WATCH: Roanoke Christmas tree lit, a time capsule from the 1980s
ROANOKE, Va. (WDBJ) - In 2020, the lights were turned on with little fanfare in Downtown Roanoke due to the pandemic. This year, the holidays are bigger and better than ever in Downtown Roanoke. and that includes the story behind this year’s official City of Roanoke Christmas Tree.
Each year the City of Roanoke goes in search for the best-looking Norway Spruce it can find to become the mascot of the merry season. It has to be the perfect size according to the search team. It must be a Norway Spruce, needs to have the perfect Christmas tree shape, and must be between 30-36 feet tall. Sometimes it’s a stretch to find someone that wants to donate, but this year, the tree came to them.
Rick and Cindy Gardner bought their Vinton home from the Musselwhite family in late 2020 and just missed the deadline to donate the giant spruce in their front yard that had grown a little too close to their home. This year, it was a perfect match. The city’s Christmas tree elves came out, carefully cut down the tree, and shipped it into to Downtown to be decorated.
But that’s not where the story begins.
Tree rings are like a time machine, which in this case, go all the way back to the 1980s, when a foreign exchange student from Norway named Tore Sampson lived with the Musselwhite family from 1988-89, attending William Byrd High School.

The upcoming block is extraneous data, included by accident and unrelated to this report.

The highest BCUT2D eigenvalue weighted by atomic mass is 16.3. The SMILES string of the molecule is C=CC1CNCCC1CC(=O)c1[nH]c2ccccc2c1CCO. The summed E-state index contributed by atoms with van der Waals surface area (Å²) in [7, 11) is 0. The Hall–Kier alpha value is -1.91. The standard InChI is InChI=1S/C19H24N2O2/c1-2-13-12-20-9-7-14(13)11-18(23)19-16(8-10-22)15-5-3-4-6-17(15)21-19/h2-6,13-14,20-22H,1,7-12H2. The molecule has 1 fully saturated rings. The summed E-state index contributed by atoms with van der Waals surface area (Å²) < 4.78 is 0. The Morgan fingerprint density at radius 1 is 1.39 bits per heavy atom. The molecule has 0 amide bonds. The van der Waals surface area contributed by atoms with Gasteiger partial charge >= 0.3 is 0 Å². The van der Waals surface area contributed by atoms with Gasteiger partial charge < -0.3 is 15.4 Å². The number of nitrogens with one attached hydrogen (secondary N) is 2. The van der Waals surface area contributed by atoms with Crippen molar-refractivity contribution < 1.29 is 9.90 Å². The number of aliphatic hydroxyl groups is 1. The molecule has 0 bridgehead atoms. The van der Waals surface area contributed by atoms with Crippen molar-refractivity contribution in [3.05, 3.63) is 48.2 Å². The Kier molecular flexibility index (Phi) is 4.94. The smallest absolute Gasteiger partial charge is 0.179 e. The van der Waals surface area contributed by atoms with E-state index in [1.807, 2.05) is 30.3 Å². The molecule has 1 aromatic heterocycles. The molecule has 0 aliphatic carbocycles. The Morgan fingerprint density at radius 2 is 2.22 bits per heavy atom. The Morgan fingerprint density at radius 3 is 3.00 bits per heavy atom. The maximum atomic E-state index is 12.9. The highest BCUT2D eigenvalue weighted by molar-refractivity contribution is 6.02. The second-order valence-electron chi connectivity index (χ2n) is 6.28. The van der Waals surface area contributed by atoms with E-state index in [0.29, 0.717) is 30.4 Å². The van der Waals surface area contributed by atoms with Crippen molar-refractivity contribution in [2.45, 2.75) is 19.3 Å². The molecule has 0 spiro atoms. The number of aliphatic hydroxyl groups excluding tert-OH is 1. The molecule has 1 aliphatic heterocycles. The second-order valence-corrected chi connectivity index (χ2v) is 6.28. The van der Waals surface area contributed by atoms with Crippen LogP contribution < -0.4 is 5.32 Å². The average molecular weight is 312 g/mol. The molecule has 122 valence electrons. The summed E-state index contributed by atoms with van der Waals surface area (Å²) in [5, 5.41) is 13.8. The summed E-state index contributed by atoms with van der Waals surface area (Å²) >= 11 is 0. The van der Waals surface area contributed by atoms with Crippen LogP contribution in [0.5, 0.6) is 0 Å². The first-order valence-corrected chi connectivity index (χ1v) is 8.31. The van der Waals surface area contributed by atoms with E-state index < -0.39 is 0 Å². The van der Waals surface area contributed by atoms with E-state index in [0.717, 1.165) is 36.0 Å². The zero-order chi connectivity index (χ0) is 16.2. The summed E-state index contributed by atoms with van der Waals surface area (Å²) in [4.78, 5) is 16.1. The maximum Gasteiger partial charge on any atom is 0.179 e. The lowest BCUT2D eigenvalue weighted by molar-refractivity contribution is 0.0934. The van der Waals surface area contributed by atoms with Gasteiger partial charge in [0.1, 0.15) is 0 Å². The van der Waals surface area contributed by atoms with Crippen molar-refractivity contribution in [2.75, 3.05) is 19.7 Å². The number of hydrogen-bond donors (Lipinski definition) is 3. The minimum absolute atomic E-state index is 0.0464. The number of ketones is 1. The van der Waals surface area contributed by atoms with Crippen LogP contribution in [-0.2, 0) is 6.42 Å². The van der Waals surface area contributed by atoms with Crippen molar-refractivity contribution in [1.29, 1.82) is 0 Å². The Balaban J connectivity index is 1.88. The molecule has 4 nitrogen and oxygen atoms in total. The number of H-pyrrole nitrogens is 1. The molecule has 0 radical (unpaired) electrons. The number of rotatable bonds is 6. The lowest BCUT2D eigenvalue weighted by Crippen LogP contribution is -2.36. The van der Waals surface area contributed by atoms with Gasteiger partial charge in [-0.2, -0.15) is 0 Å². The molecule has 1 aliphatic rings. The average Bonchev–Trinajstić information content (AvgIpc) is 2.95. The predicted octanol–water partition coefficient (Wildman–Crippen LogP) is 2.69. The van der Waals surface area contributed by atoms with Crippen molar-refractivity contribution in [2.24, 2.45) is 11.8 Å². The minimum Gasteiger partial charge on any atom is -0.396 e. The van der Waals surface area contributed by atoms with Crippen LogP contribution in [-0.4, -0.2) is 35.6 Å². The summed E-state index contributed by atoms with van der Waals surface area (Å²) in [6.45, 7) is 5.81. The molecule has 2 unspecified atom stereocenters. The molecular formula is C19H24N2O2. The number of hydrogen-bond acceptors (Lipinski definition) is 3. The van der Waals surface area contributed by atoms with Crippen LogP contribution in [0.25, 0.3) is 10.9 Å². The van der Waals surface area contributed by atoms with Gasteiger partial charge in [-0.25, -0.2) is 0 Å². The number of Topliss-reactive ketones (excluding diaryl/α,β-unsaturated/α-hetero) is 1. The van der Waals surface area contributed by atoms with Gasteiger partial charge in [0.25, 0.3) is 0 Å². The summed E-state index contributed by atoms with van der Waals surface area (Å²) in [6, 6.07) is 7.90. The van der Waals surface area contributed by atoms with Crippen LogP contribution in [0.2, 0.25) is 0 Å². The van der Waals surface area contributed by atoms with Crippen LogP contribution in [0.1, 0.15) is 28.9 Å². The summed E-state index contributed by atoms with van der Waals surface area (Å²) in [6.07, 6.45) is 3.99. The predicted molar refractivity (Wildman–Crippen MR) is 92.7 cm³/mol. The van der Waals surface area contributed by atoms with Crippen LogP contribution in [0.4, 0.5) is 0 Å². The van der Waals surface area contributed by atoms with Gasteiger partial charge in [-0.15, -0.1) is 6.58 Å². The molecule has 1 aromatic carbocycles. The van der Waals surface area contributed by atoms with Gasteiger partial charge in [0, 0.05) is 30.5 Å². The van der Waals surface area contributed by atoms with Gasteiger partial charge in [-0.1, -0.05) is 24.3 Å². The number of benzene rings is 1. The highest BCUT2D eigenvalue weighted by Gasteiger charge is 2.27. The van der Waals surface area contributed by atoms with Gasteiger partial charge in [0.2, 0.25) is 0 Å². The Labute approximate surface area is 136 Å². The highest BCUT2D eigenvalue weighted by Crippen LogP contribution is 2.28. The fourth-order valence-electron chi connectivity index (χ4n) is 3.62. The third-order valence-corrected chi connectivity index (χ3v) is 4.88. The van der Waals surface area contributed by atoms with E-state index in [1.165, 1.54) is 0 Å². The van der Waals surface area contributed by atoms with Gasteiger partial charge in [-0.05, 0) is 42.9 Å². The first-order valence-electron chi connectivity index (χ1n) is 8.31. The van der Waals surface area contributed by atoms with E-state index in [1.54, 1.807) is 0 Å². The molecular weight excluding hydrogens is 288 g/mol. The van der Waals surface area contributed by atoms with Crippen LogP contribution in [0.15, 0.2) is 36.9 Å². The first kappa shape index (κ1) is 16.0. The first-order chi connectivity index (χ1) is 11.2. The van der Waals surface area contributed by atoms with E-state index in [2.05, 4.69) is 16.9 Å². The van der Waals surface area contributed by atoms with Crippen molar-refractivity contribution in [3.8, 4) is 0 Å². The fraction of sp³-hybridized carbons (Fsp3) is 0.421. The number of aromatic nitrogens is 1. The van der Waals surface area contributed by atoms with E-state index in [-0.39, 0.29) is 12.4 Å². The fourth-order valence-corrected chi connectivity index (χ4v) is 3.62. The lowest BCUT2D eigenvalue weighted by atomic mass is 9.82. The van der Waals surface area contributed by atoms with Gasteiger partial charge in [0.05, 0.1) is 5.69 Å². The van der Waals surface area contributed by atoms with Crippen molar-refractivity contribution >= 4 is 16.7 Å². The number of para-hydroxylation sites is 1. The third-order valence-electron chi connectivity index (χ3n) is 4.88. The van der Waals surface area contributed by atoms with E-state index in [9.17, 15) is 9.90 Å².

“It was a wonderful year. Once of the best times of my life,” Sampson recalled during a Zoom interview from his home in Norway.
Sampson was staying with the Musselwhite family during the holiday season, and in his honor, the family planted Norway Spruce tree in their front yard. You guessed it. The same tree that is now front and center in Wells Fargo Plaza ready to be the mascot of the merry season.
“It’s very special to me. I like it very much to know this tree is going to be in Downtown Roanoke.”
32 years later. Sampson is still living in Norway. The self-employed, father of 3, and husband to a nurse that got back into the field when the pandemic started, still visits the Roanoke Valley on occasion.
“I can’t believe it has been 32 years. Doesn’t feel like that. I’ve driven by the tree many times when I’ve visited Roanoke, so it’s very nice to know they’ve put up that tree for me there.”
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